A review of Brent Nichols’ “Inquisitor” in Lazarus Risen (Bundoran Press, 2016)
By Derek Newman-Stille
In “Inquisitor”, Brent Nichols creates a future in which people can send copies of themselves to new planets, allowing one copy to begin life on a new planet while the original lives out their life on the first. Each copy lives their life out at a different rate, allowing each to have different perspectives and each to gain wisdom from their experiences.
An Inquisitor for a fascist empire called The Regime that used political and religious control on the population, has spent his life chasing after a rebel leader, chasing him from planet to planet with a focused obsession. Yet, in his travels, he has discovered that the Regime he is fighting for had been overthrown a decade ago while he was still pursuing his quarry.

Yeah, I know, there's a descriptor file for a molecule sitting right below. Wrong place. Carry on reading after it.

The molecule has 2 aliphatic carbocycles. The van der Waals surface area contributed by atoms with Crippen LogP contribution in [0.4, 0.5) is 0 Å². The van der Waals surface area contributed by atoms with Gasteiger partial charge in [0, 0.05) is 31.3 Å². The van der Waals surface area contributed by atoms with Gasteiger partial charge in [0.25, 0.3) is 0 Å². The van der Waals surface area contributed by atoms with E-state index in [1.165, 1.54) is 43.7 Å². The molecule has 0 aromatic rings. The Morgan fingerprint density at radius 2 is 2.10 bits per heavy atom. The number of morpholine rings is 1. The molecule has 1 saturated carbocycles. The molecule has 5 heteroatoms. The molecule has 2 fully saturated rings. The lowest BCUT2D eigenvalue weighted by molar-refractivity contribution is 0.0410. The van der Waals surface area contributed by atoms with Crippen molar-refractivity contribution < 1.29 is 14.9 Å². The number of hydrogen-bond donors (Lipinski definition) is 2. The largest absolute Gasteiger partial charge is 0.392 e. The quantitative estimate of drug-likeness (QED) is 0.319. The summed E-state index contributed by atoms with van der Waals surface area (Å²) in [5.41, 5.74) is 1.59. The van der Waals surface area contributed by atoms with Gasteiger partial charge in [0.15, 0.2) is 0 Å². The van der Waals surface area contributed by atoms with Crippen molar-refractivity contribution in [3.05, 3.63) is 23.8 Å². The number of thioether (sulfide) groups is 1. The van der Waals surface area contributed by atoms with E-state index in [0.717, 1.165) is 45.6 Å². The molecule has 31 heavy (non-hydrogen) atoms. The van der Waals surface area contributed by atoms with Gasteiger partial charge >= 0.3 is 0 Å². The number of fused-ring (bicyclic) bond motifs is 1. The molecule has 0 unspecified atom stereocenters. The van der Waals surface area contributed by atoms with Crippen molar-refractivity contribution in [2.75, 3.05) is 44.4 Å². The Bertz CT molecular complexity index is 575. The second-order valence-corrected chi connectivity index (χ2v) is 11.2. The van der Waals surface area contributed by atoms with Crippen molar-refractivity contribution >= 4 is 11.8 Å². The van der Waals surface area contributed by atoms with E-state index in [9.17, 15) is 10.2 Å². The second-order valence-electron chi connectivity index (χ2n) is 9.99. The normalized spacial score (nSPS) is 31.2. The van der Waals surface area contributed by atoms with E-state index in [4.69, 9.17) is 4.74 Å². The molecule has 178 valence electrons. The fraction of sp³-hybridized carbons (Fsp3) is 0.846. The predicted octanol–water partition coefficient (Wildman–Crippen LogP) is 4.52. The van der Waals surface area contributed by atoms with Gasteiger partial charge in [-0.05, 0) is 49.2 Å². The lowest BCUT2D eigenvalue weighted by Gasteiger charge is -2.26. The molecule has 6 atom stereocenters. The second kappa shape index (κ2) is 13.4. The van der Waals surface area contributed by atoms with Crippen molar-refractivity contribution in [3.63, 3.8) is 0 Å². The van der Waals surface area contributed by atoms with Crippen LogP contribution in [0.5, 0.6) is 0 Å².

The Inquisitor has to rely on the wisdom of his other selves, who have lived out longer parts of their lives on other planets and discovered more about the horrors undertaken by the Regime and more about the live of his quarry in order to gain experience of the world to see it in a new light and question his single-minded obsession.
Brent Nichols gives readers a critique of moral absolutism and obsession and an awareness that perspective is shaped by our own time period and the things that we believe are truths may not survive the passage of time.
To discover more about Lazarus Risen, visit Bundoran Press’ website at http://www.bundoranpress.com/product/1/Lazarus-Risen
To find out more about Brent Nichols, visit his website at http://www.steampunch.com/about.html